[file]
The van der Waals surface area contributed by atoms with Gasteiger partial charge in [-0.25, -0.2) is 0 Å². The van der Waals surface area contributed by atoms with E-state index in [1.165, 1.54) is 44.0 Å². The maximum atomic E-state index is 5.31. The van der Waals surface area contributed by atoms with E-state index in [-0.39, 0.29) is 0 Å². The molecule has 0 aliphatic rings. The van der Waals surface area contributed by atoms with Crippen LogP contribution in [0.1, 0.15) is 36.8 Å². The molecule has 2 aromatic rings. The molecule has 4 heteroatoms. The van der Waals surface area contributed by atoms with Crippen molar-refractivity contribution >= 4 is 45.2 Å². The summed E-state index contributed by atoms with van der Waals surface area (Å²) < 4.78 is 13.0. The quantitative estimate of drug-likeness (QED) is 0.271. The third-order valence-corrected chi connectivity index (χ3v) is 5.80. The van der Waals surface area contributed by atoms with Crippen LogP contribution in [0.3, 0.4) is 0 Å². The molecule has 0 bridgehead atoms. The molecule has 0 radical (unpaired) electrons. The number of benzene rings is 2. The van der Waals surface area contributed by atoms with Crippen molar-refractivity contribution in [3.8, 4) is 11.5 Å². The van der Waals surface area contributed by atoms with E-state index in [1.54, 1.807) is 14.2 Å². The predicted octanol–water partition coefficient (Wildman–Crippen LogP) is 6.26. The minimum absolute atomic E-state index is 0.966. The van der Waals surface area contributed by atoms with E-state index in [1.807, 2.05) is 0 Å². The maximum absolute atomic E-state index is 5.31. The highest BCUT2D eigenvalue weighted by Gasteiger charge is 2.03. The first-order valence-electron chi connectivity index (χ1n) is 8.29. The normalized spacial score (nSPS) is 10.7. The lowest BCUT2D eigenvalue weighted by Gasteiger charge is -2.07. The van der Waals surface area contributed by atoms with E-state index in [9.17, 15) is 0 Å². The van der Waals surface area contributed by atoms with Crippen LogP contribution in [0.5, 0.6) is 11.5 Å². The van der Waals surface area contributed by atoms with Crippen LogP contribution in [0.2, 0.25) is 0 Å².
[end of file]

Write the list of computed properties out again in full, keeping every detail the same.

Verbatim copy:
The van der Waals surface area contributed by atoms with Gasteiger partial charge in [-0.25, -0.2) is 0 Å². The van der Waals surface area contributed by atoms with E-state index in [1.165, 1.54) is 44.0 Å². The maximum atomic E-state index is 5.31. The van der Waals surface area contributed by atoms with E-state index in [-0.39, 0.29) is 0 Å². The molecule has 0 aliphatic rings. The van der Waals surface area contributed by atoms with Crippen LogP contribution in [0.1, 0.15) is 36.8 Å². The molecule has 2 aromatic rings. The molecule has 4 heteroatoms. The van der Waals surface area contributed by atoms with Crippen molar-refractivity contribution >= 4 is 45.2 Å². The summed E-state index contributed by atoms with van der Waals surface area (Å²) < 4.78 is 13.0. The quantitative estimate of drug-likeness (QED) is 0.271. The third-order valence-corrected chi connectivity index (χ3v) is 5.80. The van der Waals surface area contributed by atoms with Crippen LogP contribution in [0.3, 0.4) is 0 Å². The molecule has 0 bridgehead atoms. The molecule has 0 radical (unpaired) electrons. The number of benzene rings is 2. The van der Waals surface area contributed by atoms with Crippen molar-refractivity contribution in [3.8, 4) is 11.5 Å². The van der Waals surface area contributed by atoms with E-state index in [1.54, 1.807) is 14.2 Å². The predicted octanol–water partition coefficient (Wildman–Crippen LogP) is 6.26. The minimum absolute atomic E-state index is 0.966. The van der Waals surface area contributed by atoms with E-state index in [1.807, 2.05) is 0 Å². The maximum absolute atomic E-state index is 5.31. The highest BCUT2D eigenvalue weighted by Gasteiger charge is 2.03. The first-order valence-electron chi connectivity index (χ1n) is 8.29. The normalized spacial score (nSPS) is 10.7. The lowest BCUT2D eigenvalue weighted by Gasteiger charge is -2.07. The van der Waals surface area contributed by atoms with E-state index in [9.17, 15) is 0 Å². The van der Waals surface area contributed by atoms with Crippen LogP contribution in [0.5, 0.6) is 11.5 Å². The van der Waals surface area contributed by atoms with Crippen LogP contribution in [0.2, 0.25) is 0 Å².